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I am currently on a project which has been buggy for a long while, now I suspect, among other things, that there is pointer errors in the code.

The program is written in native C++ using COM and uses out-of-process COM servers.

Can anybody give me some tips as how one would go about finding these errors?

Is there specific things to keep in mind, ways to do it, etc...

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What kind of "pointer errors"? –  jalf Jun 7 '10 at 13:06

4 Answers 4

up vote 1 down vote accepted

I have a couple of suggestions here:

  1. How did you figure out there was a pointer error? Why don't you put it in the debugger and then see where the program crashes? That'd be a start. Put a watch on the offending variable(s).
  2. What makes you think something is messed up in the COM part of the code? On the contrary, I imagine that there are 2 processes running here (may or may not be on same machine) and you should run these in parallel and then see how they respond to each other -- I am mostly sure something would be wrong in the handling of data in application code. COM is a fairly mature technology.
  3. Perhaps you are making incorrect API calls, or as is the usual case with all things Microsoft there are 1000s of arguments, may be you need to tweak there.

Hope this helps. You can also try things like remote debugging and all, or instrument the code with Vtune or something but lets keep things simple for a start.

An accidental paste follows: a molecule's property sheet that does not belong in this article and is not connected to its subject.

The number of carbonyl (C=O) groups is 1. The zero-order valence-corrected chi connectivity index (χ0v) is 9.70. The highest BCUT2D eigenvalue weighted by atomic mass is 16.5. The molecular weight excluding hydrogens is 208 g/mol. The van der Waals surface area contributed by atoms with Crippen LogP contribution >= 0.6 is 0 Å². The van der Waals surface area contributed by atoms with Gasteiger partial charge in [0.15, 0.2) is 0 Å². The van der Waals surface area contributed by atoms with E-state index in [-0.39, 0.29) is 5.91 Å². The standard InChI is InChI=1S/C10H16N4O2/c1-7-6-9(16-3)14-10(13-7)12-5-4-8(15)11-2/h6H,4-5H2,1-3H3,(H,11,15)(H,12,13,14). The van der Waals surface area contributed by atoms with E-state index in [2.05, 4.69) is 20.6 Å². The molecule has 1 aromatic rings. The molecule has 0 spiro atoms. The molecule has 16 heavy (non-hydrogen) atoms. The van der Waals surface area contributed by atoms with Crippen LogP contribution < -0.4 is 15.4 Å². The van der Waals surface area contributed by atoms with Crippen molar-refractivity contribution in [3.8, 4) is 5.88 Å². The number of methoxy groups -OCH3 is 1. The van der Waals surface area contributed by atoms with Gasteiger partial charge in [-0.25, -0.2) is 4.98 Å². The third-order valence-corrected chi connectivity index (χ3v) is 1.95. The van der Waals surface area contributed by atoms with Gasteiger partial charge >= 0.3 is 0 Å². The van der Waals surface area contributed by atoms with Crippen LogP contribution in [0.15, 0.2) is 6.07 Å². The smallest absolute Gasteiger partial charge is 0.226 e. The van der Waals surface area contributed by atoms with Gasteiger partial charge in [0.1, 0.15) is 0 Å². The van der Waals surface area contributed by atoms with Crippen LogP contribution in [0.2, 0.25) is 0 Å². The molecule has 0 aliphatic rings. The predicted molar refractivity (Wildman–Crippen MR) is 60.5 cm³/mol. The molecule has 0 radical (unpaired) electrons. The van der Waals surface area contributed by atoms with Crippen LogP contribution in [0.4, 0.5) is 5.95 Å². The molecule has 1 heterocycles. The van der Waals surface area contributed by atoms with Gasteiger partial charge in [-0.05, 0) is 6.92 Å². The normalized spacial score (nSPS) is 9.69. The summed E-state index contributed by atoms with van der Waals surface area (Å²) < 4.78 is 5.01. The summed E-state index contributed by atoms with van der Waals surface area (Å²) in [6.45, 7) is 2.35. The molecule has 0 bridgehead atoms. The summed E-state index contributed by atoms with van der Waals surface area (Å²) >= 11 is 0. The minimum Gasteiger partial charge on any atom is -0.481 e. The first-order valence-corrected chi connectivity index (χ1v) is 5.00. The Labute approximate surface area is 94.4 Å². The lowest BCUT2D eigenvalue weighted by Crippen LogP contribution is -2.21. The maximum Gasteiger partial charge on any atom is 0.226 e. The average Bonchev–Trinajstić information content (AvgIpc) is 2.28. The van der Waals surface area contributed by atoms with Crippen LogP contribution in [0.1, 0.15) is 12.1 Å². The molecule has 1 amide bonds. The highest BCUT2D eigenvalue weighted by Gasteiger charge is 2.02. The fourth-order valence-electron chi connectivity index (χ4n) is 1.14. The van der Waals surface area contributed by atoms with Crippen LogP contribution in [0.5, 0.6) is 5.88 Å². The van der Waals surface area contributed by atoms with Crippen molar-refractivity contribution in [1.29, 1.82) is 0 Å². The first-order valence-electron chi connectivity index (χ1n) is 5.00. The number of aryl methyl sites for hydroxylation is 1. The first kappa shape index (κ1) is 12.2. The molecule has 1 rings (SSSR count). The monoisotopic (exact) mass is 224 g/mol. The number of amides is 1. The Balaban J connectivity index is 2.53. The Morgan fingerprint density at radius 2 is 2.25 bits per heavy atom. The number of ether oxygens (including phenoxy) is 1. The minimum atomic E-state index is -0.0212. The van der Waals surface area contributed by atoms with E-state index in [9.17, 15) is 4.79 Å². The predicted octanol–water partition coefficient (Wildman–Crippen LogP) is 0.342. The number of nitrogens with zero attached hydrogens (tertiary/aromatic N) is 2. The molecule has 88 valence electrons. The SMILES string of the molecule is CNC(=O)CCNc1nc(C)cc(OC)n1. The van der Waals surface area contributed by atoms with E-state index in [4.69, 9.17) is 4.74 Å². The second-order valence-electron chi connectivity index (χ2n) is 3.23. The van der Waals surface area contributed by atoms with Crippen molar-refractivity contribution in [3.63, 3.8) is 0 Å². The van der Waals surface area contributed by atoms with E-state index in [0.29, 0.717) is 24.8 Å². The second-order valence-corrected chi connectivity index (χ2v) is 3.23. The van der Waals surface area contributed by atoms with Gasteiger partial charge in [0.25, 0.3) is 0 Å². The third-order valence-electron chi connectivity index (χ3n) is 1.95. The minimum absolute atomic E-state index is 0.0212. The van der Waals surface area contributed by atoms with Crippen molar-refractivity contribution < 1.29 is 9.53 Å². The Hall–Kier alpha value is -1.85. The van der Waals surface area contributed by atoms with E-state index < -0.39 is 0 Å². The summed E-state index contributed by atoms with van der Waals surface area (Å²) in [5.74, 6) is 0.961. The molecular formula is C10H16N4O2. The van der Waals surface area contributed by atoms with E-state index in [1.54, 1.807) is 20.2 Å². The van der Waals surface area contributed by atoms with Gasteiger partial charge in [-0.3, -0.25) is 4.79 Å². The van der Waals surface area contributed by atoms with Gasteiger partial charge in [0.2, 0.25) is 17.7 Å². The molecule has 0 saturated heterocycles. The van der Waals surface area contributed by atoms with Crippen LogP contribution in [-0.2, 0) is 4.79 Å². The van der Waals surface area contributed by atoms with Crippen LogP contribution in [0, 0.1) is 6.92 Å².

Arpan

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You can try using a memory profiler like AQTime, DevPartner or IBM Rational Purify. I think there are plenty of others.

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BoundsChecker has a runtime mode called Wait for Process. This lets you arm BC to wait until your DLLHOST process starts and attaches the BC core when the process comes up. For pointer errors you would use BC's Final Check mode. This means you add compile time native instrumentation which can be annoyingly slow if you instrument your whole app, but can be extremely effective if you instrument just your COM server and its dependencies. Look on http://www.microfocus.com under MF Developer for news regarding the DPS 10.5 launch in early February. Disclaimer, I work on the DevPartner team, so consider this my shameless plug. Our intention with the 10.5 release and its 64-bit support was to ensure we could handle pure C++ x64 apps foremost, mixed .NET apps second, and pure .NET apps last under BC. The other profilers in the suite went the other way, with pure .NET foremost. Hopefully you find 10.5 suits your dev environment and troubleshooting needs.

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That's a very broad subject.

The best thing you could do is to use an instrumenting and tracking platform that allows you to see all allocations, memory leaks and memory corruptions but that can be very difficult to setup and time-consuming, depending on the size of your project and the complexity of your build system.

You could also plugin custom allocation and deallocation code (look at microsoft's debug_new (I think) for an example.

For COM-specific tracking I'm not sure if there are any already-made solutions. If you use ATL you could plug-in/replace/extend the smart pointer classes (like CComPtr) with your own.

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